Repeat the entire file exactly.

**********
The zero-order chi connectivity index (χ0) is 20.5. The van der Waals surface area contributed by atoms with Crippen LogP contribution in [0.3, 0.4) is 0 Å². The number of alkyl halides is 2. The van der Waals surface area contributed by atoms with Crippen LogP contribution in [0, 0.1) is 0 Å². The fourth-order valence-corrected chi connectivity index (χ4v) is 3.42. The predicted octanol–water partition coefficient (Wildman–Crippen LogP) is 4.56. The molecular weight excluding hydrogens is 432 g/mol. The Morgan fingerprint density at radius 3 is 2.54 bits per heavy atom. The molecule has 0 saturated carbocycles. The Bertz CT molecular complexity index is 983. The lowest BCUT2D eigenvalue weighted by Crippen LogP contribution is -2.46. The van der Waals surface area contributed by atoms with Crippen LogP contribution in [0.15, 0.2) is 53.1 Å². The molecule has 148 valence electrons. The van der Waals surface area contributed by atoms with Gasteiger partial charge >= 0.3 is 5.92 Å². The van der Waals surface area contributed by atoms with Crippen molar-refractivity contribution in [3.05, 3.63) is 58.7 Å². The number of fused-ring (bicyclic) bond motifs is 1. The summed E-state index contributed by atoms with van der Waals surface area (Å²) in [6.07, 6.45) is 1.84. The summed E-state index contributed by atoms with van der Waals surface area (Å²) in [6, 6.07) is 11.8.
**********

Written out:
The zero-order chi connectivity index (χ0) is 20.5. The van der Waals surface area contributed by atoms with Crippen LogP contribution in [0.3, 0.4) is 0 Å². The number of alkyl halides is 2. The van der Waals surface area contributed by atoms with Crippen LogP contribution in [0, 0.1) is 0 Å². The fourth-order valence-corrected chi connectivity index (χ4v) is 3.42. The predicted octanol–water partition coefficient (Wildman–Crippen LogP) is 4.56. The molecular weight excluding hydrogens is 432 g/mol. The Morgan fingerprint density at radius 3 is 2.54 bits per heavy atom. The molecule has 0 saturated carbocycles. The Bertz CT molecular complexity index is 983. The lowest BCUT2D eigenvalue weighted by Crippen LogP contribution is -2.46. The van der Waals surface area contributed by atoms with Crippen LogP contribution in [0.15, 0.2) is 53.1 Å². The molecule has 148 valence electrons. The van der Waals surface area contributed by atoms with Gasteiger partial charge >= 0.3 is 5.92 Å². The van der Waals surface area contributed by atoms with Crippen molar-refractivity contribution in [3.05, 3.63) is 58.7 Å². The number of fused-ring (bicyclic) bond motifs is 1. The summed E-state index contributed by atoms with van der Waals surface area (Å²) in [6.07, 6.45) is 1.84. The summed E-state index contributed by atoms with van der Waals surface area (Å²) in [6, 6.07) is 11.8.